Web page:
In the name of “responsible investing”, the NZ Super Fund has decided to blacklist Israeli banks.
You would be forgiven for missing this development, as the decision was made with no public announcement or engagement. It would have stayed quiet had the Palestine Solidarity Network Aotearoa not shared the news triumphantly.
The Fund’s operators simply added five Israeli banks to their exclusion list. The reasons for the decision are detailed here.
The decision is flawed for many reasons and should alarm all the NZ Super Fund’s Kiwi stakeholders.
Firstly, there is a glaring inconsistency between the treatment of Israel and that of much, much worse actors. Take China for example, a country currently engaging in genocide, and imprisoning members of its Uyghur minority in concentration camps, not to mention crushing democracy in Hong Kong. As at 30 June 2020, the Fund had invested over $630 million in Chinese companies, $441 million of which was in Chinese banks.
Or look at Turkey – a country that has illegally occupied Northern Cyprus since 1974, has carried out widespread human rights violations and mass-expulsion of Greek Cypriots.
As at 30 June 2020, the NZ Super Fund had nearly $7 million worth of investments in Turkish companies, of which over $2 million were with Turkish banks.
Or, there is that well-known bastion of human rights, Saudi Arabia. As at 31 December 2020 the NZ Super Fund had $34 million invested in Saudi companies, including ten banks.
If ethical investment was a driving motivator, it would make sense that the countries engaging in state-sponsored genocide, ethnic cleansing, systematic repression of women, killing of homosexuals, and murder or imprisonment of dissenters would be targeted.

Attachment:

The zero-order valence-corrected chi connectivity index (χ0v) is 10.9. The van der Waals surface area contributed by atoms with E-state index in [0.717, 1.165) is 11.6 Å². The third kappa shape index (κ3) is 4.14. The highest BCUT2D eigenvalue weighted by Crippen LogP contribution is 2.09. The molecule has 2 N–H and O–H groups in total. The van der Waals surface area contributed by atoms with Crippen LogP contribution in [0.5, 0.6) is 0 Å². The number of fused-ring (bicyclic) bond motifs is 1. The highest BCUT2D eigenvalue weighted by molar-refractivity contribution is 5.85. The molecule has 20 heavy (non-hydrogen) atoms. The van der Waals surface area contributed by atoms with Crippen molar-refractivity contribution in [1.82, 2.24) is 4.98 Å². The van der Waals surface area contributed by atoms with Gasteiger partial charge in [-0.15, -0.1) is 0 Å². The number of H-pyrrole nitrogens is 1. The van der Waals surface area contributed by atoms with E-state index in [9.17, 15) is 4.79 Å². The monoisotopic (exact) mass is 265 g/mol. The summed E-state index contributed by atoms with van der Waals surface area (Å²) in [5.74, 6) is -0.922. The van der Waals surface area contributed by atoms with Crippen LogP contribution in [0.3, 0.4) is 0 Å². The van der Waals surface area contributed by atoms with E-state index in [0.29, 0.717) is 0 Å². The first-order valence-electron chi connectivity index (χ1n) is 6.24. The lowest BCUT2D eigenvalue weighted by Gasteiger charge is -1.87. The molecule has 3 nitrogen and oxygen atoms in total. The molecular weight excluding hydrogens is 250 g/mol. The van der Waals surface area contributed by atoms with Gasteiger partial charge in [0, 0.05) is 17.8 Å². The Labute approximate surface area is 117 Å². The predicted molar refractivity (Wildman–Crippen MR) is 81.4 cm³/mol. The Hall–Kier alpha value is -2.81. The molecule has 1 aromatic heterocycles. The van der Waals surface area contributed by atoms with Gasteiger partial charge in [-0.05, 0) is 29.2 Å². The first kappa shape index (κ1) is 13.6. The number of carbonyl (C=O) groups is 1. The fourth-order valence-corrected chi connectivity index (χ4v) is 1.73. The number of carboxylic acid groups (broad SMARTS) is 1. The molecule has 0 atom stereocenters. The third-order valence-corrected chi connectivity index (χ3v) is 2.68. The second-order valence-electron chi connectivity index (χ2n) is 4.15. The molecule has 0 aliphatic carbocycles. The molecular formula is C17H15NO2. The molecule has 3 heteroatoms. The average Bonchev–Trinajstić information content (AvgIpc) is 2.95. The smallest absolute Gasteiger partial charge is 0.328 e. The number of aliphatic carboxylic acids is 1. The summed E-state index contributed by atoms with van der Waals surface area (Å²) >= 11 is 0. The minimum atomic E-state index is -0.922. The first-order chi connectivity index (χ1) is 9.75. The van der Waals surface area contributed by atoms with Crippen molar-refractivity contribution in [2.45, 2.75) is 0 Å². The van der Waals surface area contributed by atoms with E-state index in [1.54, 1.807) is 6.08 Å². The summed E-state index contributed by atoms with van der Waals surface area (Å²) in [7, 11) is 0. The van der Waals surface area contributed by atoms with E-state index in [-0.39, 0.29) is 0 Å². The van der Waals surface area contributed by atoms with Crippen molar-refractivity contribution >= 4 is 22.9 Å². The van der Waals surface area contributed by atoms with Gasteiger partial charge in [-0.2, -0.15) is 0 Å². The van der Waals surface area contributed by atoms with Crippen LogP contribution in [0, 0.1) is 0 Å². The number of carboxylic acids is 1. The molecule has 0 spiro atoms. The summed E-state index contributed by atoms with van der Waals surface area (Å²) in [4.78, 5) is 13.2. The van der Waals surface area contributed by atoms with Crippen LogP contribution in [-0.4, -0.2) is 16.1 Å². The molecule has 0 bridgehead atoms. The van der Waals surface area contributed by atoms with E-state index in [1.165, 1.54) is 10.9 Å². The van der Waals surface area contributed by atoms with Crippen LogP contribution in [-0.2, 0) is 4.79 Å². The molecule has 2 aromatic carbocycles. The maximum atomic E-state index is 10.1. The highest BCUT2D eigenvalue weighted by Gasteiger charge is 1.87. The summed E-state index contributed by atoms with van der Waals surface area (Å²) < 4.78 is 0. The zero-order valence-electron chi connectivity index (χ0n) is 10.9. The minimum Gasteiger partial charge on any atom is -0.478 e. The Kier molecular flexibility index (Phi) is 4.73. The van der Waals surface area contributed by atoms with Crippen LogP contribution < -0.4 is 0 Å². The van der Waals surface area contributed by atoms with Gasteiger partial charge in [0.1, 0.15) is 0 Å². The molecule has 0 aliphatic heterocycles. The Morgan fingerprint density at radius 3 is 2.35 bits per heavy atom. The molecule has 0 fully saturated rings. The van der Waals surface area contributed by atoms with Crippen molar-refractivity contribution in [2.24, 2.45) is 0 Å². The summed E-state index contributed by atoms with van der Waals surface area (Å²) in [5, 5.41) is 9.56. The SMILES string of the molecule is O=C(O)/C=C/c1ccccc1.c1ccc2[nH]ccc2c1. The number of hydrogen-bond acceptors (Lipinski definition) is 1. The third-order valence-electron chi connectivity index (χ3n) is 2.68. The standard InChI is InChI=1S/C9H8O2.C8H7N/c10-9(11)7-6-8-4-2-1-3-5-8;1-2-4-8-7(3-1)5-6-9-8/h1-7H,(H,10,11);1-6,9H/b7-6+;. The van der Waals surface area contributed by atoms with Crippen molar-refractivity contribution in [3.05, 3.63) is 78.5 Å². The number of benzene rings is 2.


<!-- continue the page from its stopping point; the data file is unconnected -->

Instead the NZ Super Fund has focused its attention on the only Jewish state, casting judgment on a complex long-running dispute, in which both sides have persuasive claims.
In doing so, the Guardians of the NZ Super Fund are holding Israel to a higher standard than that applied to any other state. It is not unusual to see such discrimination targeted against the Jewish state, but it is disturbing to see it so blatantly from a New Zealand public body.
When asked about this by MP Nicola Willis at the Finance and Expenditure Select Committee yesterday, NZ Super Fund CEO Matt Whineray defended the inconsistency by saying that they are now looking at Chinese companies that may be involved in human rights violations against the Uyghurs.
What Whineray did not explain is, why is Israel’s behaviour priority number one for New Zealand investors above all others? Surely an even-handed approach would involve targeting the worst perpetrators first?
The Fund has only just started looking into Chinese companies, whereas Israel has been on its radar for years. Why?
Why do Jews building houses on land to which the Jewish people have a historic claim – regardless of your view on the intricacies of the law – excite louder and swifter moral condemnation than any other current world issue?
To make this decision on a complex area of international law, the NZ Super Fund has relied on some dubious sources.